Northumberland families have their say on summer teaching as Government announces 'catch-up' funding for schools

Gazette readers have both backed and criticised holding summer schooling during the six-week break to help children catch up on lost learning as a result of the pandemic.

By Debra Fox
Thursday, 25th February 2021, 10:14 am

The Government this week announced an additional £400million of funding to help pupils catch up from coronavirus disruption – with secondary schools asked to deliver some summer teaching to mitigate time spent at home instead of in the classroom, with part of the funding going towards this.

As schools prepare to resume face-to-face teaching in England from Monday, March 8 we asked for your views on summer schooling.

While some backed the idea of giving children time to catch up, others stressed the importance of enjoying missed family and leisure time.

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This is what you said on the Northumberland Gazette Facebook page:

Charlie Worth: “I think it’s a great idea! I’ve been working from home for the past 11 months and haven’t been able to help my son with the school work he has received.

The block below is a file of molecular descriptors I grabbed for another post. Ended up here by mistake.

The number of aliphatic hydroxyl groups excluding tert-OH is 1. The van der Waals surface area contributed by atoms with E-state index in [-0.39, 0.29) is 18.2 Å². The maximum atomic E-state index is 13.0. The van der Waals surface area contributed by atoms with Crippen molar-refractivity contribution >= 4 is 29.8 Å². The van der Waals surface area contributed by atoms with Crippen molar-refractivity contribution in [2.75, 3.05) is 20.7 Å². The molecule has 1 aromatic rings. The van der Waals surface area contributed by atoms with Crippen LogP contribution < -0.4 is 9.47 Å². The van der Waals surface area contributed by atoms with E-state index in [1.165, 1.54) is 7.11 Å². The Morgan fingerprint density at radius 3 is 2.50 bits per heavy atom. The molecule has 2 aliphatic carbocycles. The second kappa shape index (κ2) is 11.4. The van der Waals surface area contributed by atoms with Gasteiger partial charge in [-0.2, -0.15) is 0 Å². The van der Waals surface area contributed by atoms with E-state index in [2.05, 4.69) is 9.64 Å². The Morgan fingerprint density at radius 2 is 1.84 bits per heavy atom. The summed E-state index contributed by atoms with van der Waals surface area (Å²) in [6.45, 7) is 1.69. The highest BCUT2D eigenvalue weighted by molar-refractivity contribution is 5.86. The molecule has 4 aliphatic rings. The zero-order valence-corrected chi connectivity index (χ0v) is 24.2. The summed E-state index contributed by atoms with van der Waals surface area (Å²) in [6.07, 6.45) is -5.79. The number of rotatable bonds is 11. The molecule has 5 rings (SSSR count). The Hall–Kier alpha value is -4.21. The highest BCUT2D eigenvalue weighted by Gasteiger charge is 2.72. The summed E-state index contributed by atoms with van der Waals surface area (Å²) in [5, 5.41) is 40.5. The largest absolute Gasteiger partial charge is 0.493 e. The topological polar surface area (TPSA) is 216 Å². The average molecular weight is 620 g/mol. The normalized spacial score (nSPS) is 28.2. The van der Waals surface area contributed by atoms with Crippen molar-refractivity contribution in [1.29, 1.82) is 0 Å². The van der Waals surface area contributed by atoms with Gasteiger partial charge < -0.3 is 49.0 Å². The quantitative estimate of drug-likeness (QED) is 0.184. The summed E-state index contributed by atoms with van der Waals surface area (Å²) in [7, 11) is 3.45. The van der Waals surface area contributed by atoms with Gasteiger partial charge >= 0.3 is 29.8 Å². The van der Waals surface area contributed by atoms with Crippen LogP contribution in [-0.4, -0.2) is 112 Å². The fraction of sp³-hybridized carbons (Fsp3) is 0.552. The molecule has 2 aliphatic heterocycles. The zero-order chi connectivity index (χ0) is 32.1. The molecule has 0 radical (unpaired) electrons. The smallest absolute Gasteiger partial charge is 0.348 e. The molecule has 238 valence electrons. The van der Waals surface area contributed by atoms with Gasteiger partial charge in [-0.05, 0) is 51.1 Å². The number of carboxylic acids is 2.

"It’s a great idea, kids need the opportunity to catch up with their eduction, and get back into a routine.”

Mel S Bee: “I’d support schools providing free summer clubs for all children, but not academic summer schools. That way they can build up their resilience, friendships, have fun and give their parents a breather too.”

Education Secretary Gavin Williamson holds a virtual news conference at 10 Downing Street. Picture: John Sibley - WPA Pool/Getty Images.

Fran Dembele: “As if the past year hasn’t been hard enough for children and staff without taking away their holidays.”

Lyndsey Thornton: “They have tried their hardest to keep up with work. They aren't sitting here doing nothing all day! Mine were ready for the half-term break. They need the rest!”

Clare Taylor Coleman: “The summer holiday is only six weeks. They need family, outdoors, friends and fun before classes start again in September. Six weeks won’t work miracles academically so let them enjoy the break.”

Gemma Douglas: “The impact on young children from missing out on so much of their education, social skills and physical activity is huge. I’m keen to see an investment in our children to support them as they catch up.”

David Paul: “Education doesn’t just occur in the classroom! Let them be kids and enjoy their childhood for once.”

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